Last week, America reacted as one people to the loss of life and innocence in Parkland, Florida. Finding common ground is what we do when nothing else makes sense. We rarely stand on it for very long, and we too quickly forget that connection, but it’s always there before we begin that most important part of dealing with a national tragedy – pointing fingers and assigning blame.
Many Americans believe the rise in mass shootings over the last decade is a cancer, rotting away the soul of our nation. The reasons for its spread, we’re told, are many – the NRA, the Democrats, the Republicans, former President Obama, President Trump, the Russians, aliens (both illegal and extraterrestrial), the leftists, the KKK, the FBI, and the CIA, to name just a few. Some are accurate. Some are crazy. Some will probably shock us all one day.
Violence, however, is not the illness. It’s the fever caused by a virus. It’s the hacking cough of diseased lungs trying to clear themselves of infection. It’s the puss leaking from a wound allowed to fester. It’s only the symptom of the sickness which is, indeed, destroying the spirit of our people.
The simple solution is to pass more gun laws. At first glance, this answer seems to be a good one. Words are specific. Unlike people, we can craft them into sentences that serve as specialized tools designed to accomplish a precise purpose. Want a particular outcome? Write a law making that behavior mandatory. In addition to handling the problem, everybody gets to feel good because we’ve DONE something.
Except rarely, if ever, is the easy answer a good or even an effective one. At best, passing additional laws restricting gun ownership and use is an emotional salve. Not until he’s formally charged will we have an idea how many laws Nikolas Cruz broke last week, but we know the number will be large. New laws will only make the list longer when the next mass murderer stands before a judge, and taking the easy road guarantees it will happen again. Gun control enacted in the wake of a school shooting isn’t about protecting children from mentally disturbed killers or their bullets; it’s about protecting the adults from ourselves.
Despite the memes, jokes, and sarcastic comments to the contrary, even the most committed gun-control activists don’t believe guns jump up and kill people. New laws are demanded to make THEM, those bad people who make us unsafe – behave. THEM might be gun owners, or THEM might be those who want to take guns away. The important thing is that blaming THEM allows us to feel good about treating symptoms without ever confronting the disease.
William Golding’s 1954 novel, “Lord of the Flies” tells the story of a group of school boys marooned on an island. With no adults to teach them not only how to be civilized but why civilization is necessary, the boys turn to chaos, paranoia, and murder. They collectively create a mystical beast to explain their fears and their innate sense of wrongness.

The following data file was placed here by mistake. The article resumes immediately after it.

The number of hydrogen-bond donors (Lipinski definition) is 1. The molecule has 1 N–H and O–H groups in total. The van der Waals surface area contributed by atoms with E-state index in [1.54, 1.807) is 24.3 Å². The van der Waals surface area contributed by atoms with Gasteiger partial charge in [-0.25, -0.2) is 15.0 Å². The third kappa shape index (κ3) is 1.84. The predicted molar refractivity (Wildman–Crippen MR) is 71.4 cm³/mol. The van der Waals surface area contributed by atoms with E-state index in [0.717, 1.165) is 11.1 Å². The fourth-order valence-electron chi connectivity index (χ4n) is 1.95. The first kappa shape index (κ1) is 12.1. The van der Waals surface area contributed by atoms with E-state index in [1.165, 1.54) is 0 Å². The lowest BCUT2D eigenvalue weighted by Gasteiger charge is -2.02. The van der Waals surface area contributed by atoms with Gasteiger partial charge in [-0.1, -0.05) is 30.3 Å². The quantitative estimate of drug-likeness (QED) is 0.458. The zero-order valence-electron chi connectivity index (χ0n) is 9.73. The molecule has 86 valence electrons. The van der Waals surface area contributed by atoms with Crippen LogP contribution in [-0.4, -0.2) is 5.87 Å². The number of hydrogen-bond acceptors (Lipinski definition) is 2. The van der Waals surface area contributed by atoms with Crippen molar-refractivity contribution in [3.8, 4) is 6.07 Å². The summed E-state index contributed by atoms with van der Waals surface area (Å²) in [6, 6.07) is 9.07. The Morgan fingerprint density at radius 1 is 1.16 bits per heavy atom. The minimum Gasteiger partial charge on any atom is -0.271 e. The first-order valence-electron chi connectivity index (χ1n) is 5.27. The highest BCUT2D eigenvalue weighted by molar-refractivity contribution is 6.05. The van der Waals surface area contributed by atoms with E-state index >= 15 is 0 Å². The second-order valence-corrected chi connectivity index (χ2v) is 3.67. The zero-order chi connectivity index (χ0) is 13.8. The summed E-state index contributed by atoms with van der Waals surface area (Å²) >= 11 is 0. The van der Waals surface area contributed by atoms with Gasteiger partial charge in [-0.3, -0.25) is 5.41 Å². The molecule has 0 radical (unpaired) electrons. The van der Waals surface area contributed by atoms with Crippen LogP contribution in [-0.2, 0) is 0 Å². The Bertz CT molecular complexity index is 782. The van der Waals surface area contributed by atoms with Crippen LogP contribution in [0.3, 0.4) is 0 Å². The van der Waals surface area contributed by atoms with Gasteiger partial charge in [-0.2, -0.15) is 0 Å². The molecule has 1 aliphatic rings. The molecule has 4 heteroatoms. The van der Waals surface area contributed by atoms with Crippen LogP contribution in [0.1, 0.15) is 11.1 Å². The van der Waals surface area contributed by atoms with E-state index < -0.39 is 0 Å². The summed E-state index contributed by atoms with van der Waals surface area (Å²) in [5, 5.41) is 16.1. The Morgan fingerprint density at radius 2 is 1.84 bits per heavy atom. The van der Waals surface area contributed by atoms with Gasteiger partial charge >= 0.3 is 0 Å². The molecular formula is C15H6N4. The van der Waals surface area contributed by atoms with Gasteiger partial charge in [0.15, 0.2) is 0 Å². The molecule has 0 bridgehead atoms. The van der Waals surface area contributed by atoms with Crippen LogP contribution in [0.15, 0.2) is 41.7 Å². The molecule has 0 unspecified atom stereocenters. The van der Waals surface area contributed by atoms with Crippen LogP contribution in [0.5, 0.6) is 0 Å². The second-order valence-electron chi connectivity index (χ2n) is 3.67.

Jack, leader of the hunter tribe, plants the head of a slaughtered boar on a stake. He tells his followers it’s a sacrifice to the beast in an effort to calm their fears. The boys, however, as well as many readers through the years, dread the fly-covered mass of bone and rotting flesh as if it were the evil they claim to hate. Only one boy, Simon, understands that it’s nothing more than a dead pig’s head on a stick; the evil is in the boys. They are, themselves, the thing they most fear.
We have created the very situation Golding wrote about. By allowing right and wrong to become relative to circumstances and beliefs and allowing each person to claim his or her own truth, we are becoming a society of savages. Without change, only the strongest, most brutal hand will be able to maintain order. If that sounds extreme, how would we have reacted even twenty years ago to school shootings becoming a common occurrence?
For at least two generations now, Americans have failed at being adults. Whether because of success, laziness, emotional need, arrogance, or ignorance, we have not provided the basic skills and hard lessons our children need to become mature adults who put the needs of others ahead of their own and move society forward. Our children shoot each other down while we surround ourselves with bloody animal heads planted on stakes. For our grandchildren and their children to live in freedom, we have to admit our shortcomings and face our fears.
Government isn’t the problem. Neither are Democrats or Republicans, gun owners or activists. We are the beast we claim to hate, and every day we face a decision – do we look into the mirror in search of our children’s future, or do we send them off to kill each other? We have to make better choices.
Roy Jeffords is an author, ghost writer, Constitutional conservative, and curmudgeon-at-large. A graduate of The Citadel, the Military College of South Carolina, he lives in Texas with his wife and their two boxers. Find him on Facebook at Roy Jeffords, Twitter @royjeffords, and Instagram royjeffords. Contact him at firstname.lastname@example.org.